You are invited to visit a new website that describes a relatively simple, but nevertheless effective method of reconstructing the regional average history of monthly average surface air temperature variations for a region from its weather station data, aided by any metadata that is available:
Photo above: A recent picture of the weather station at Rutherglen, Australia, from the BoM webpage cited below. Other photos are shown at the end of the post.
Post Summary and Conclusions
This post documents some analysis of changes in minimum temperatures (Tmin) at Rutherglen, a rural weather station in South East Australia. It is found that:
Early 20th century Tmin measurements are around 1.0C higher (annual average) than those that would have been measured if the recording system/location/environment of today had been in place then. There is some variation between months that make up this annual average.
The annual average ACORN-SAT(2012) correction of 1.7C for early data is therefore substantially too high
The daily ACORN-SAT(2012) corrections for 1920/21/22 (the only years examined) show a nonphysical discontinuity between the end of November and the start of December
Rutherglen (BoM id 82039) is a rural weather station at a research farm, with no nearby man-made structures, at least from 1975, as revealed by photos and descriptions from the BoM webpage given below:
The RAW Tmin data from Rutherglen, and from many nearby stations, show a net cooling over the last 100 years, as revealed in the following figure:
Questions have been asked about why the raw temperature trend of net cooling has been adjusted in ACORN-SAT to a net warming trend, and the BoM have responded with the webpage cited above.
The dates and sizes (annual average) of Tmin corrections applied by ACORN-SAT(2012) are given in the following extract from its adjustment summary document:
A later (September 2014) summary from the BoM about Rutherglen does not mention the 1928 Tmin correction:
but it is unclear if that correction has been disowned (without saying so) or simply not mentioned. The original 2012 documentation is taken to be definitive, as it matches daily temperature data available in October 2017.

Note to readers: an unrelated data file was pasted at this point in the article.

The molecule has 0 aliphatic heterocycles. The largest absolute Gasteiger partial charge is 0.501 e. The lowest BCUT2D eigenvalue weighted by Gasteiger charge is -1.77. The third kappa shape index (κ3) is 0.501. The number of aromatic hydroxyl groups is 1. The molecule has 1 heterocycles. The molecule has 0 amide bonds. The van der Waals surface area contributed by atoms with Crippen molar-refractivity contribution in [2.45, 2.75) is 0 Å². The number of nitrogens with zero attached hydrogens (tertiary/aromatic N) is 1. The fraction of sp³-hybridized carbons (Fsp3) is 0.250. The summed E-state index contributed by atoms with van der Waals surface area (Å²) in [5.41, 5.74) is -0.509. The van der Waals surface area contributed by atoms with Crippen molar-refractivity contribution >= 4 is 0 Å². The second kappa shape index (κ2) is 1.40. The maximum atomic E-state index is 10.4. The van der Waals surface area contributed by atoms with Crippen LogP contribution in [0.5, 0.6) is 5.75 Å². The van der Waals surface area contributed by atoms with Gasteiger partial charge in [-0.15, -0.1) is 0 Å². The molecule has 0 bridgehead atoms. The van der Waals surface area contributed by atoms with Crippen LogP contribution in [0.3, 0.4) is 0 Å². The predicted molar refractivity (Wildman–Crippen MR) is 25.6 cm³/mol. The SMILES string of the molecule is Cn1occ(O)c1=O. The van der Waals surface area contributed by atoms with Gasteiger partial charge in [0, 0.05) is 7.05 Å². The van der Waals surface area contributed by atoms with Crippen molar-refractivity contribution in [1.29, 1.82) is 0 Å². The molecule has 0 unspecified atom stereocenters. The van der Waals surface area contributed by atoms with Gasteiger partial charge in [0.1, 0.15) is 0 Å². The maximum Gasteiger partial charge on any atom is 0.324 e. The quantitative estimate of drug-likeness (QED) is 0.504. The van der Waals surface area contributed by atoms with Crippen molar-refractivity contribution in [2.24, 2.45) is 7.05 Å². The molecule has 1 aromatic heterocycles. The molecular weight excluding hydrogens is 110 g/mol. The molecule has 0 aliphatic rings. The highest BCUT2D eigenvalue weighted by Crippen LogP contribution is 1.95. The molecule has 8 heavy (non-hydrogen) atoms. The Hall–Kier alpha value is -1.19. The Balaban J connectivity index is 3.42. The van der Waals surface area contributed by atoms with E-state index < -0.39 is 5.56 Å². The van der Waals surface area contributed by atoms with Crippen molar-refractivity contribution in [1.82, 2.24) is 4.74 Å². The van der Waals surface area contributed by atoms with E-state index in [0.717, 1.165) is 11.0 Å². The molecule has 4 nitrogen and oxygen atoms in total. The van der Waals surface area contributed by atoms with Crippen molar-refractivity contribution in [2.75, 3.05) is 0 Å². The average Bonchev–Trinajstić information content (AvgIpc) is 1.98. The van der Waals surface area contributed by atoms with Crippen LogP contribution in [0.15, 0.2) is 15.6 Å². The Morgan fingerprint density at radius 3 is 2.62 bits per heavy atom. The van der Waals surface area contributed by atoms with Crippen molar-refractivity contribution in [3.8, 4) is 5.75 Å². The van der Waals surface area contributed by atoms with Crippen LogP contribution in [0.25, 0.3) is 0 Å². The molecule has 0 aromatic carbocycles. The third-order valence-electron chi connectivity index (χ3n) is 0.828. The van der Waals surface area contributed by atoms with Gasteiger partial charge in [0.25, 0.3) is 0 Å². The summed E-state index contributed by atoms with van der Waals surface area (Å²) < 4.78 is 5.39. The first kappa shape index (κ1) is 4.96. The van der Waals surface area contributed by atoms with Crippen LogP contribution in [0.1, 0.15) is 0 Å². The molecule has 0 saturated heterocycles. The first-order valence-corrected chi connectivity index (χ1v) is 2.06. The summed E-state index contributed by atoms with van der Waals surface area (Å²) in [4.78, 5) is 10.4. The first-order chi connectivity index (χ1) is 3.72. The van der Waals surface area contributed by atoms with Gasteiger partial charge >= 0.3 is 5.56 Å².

Data prior to the last-listed correction in 1928 is reduced, on average, by 1.7C, the sum of all corrections. The following figure shows the daily corrections for 1920/21/23 (the only years examined):
The corrections appear to change in jumps from month to month, in particular with a very large jump (marked A in the figure above) from November to December, surely an undesirable and erroneous artifact rather than a genuine weather phenomenon.
I have estimated the monthly average corrections that would be needed to be applied to raw Rutherglen Tmin data to remove non-climatic influences relative to those present in recent years. The methodology is being documented in a separate blog:
The following figure shows the annual average correction needed for periods of data (the bold blue lines are the moving averages) deemed to be stable, tracking the regional average (in red) reasonably closely:
The required correction is the temperature difference between the bold blue and dashed red lines, which are respectively the 15-year moving average of raw Rutherglen Tmin data, and the 15-year moving average of the regional average temperature variations. The figure also shows the 12-month moving average of weather-corrected raw Tmin data at Rutherglen.
The key features of the data shown in the figure above are as follows:
1914 to 1926: The average correction needed for Tmin data in this early period of stability is around 1.0C, the ACORN-SAT(2012) correction of 1.7C is too much
1914: There was a step change in temperatures, probably associated with the station move in January 1914 (source: Torok thesis 1997), a move that fails to get a mention or a correction in ACORN-SAT(2012)